Many governments around the world are making less information available about how they raise and spend public money, according to the results of the International Budget Partnership’s Open Budget Survey 2017.
Funds to respond to climate change are likely to be the single largest source of development finance for the foreseeable future, with global estimates upwards of US$100 billion a year. These funds will be managed primarily through government budget systems, and ensuring funds are managed effectively and with full accountability is essential. A new report from the United Nations Development Programme and the International Budget Partnership assesses the climate change finance accountability landscape in Bangladesh, India, Nepal, and the Philippines and examines the “accountability ecosystems” in which government, formal oversight institutions, civil society, citizens, and media engage in decision making and monitoring of the use of public funds for climate action. The report aims to draw lessons and guide actors — both global and domestic — on entry points to strengthen systems.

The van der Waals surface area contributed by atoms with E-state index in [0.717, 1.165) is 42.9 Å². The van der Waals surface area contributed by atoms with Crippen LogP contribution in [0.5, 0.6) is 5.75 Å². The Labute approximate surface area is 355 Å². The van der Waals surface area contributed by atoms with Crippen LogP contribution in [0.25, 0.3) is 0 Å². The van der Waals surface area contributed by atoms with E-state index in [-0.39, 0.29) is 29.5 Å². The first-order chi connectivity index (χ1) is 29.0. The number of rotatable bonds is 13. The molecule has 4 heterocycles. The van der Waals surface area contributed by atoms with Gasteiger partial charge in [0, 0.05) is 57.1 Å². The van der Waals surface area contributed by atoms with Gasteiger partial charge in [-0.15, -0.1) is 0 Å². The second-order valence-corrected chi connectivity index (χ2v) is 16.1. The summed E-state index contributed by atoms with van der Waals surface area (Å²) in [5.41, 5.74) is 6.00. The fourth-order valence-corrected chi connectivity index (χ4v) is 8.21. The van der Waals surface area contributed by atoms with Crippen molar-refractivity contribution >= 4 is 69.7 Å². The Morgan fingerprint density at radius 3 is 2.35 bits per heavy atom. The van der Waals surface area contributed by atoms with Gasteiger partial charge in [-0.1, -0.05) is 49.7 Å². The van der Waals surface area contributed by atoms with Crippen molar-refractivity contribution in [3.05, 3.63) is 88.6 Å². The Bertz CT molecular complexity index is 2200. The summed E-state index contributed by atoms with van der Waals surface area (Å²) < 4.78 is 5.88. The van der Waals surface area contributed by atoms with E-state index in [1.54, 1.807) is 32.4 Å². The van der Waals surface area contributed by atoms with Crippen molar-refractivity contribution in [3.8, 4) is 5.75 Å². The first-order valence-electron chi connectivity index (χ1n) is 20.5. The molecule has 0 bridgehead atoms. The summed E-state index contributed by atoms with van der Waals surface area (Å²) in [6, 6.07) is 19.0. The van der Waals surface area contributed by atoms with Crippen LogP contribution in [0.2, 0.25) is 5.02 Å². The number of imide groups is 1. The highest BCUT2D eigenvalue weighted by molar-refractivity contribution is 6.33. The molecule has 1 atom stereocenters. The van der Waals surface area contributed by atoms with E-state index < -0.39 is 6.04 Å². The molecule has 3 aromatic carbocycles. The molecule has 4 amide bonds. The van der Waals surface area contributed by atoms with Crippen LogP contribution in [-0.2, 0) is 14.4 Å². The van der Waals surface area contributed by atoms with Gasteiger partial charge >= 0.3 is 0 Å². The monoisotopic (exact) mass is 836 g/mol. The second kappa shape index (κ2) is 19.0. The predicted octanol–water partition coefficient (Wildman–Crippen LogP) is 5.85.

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On 6 February, the International Budget Partnership and the United Kingdom Department for International Development (DFID) co-hosted an event in London to address the decline in global budget transparency and other findings from the Open Budget Survey 2017. At the event, DFID launched a new transparency agenda, “Open Aid, Open Societies: A Vision for a Transparent World.” Watch a recording of the event and read more news on the release of the Open Budget Survey 2017.
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